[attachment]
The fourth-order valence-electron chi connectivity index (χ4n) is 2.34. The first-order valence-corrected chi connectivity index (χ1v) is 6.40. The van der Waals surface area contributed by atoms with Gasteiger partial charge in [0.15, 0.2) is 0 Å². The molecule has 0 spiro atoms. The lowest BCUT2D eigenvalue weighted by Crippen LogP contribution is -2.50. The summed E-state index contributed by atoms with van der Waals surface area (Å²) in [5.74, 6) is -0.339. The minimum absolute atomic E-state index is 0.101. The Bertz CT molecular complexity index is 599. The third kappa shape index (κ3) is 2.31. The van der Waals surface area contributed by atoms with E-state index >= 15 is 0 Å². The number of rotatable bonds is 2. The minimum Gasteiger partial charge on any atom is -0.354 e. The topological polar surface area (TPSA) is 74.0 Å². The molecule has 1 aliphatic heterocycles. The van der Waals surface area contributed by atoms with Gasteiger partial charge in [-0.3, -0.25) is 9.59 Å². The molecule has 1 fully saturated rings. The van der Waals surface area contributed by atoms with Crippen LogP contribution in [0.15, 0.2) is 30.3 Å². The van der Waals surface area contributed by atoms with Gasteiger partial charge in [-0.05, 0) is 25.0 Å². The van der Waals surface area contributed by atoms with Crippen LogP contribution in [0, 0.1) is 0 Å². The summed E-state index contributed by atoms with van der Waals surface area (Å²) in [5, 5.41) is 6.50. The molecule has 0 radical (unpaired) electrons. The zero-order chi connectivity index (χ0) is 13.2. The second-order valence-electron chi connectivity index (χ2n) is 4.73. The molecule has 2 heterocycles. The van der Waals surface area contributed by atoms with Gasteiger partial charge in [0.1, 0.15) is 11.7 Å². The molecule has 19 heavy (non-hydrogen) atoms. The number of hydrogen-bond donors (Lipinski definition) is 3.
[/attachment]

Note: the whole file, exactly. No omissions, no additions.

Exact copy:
The fourth-order valence-electron chi connectivity index (χ4n) is 2.34. The first-order valence-corrected chi connectivity index (χ1v) is 6.40. The van der Waals surface area contributed by atoms with Gasteiger partial charge in [0.15, 0.2) is 0 Å². The molecule has 0 spiro atoms. The lowest BCUT2D eigenvalue weighted by Crippen LogP contribution is -2.50. The summed E-state index contributed by atoms with van der Waals surface area (Å²) in [5.74, 6) is -0.339. The minimum absolute atomic E-state index is 0.101. The Bertz CT molecular complexity index is 599. The third kappa shape index (κ3) is 2.31. The van der Waals surface area contributed by atoms with E-state index >= 15 is 0 Å². The number of rotatable bonds is 2. The minimum Gasteiger partial charge on any atom is -0.354 e. The topological polar surface area (TPSA) is 74.0 Å². The molecule has 1 aliphatic heterocycles. The van der Waals surface area contributed by atoms with Gasteiger partial charge in [-0.3, -0.25) is 9.59 Å². The molecule has 1 fully saturated rings. The van der Waals surface area contributed by atoms with Crippen LogP contribution in [0.15, 0.2) is 30.3 Å². The van der Waals surface area contributed by atoms with Gasteiger partial charge in [-0.05, 0) is 25.0 Å². The van der Waals surface area contributed by atoms with Crippen LogP contribution in [0, 0.1) is 0 Å². The summed E-state index contributed by atoms with van der Waals surface area (Å²) in [5, 5.41) is 6.50. The molecule has 0 radical (unpaired) electrons. The zero-order chi connectivity index (χ0) is 13.2. The second-order valence-electron chi connectivity index (χ2n) is 4.73. The molecule has 2 heterocycles. The van der Waals surface area contributed by atoms with Gasteiger partial charge in [0.1, 0.15) is 11.7 Å². The molecule has 19 heavy (non-hydrogen) atoms. The number of hydrogen-bond donors (Lipinski definition) is 3.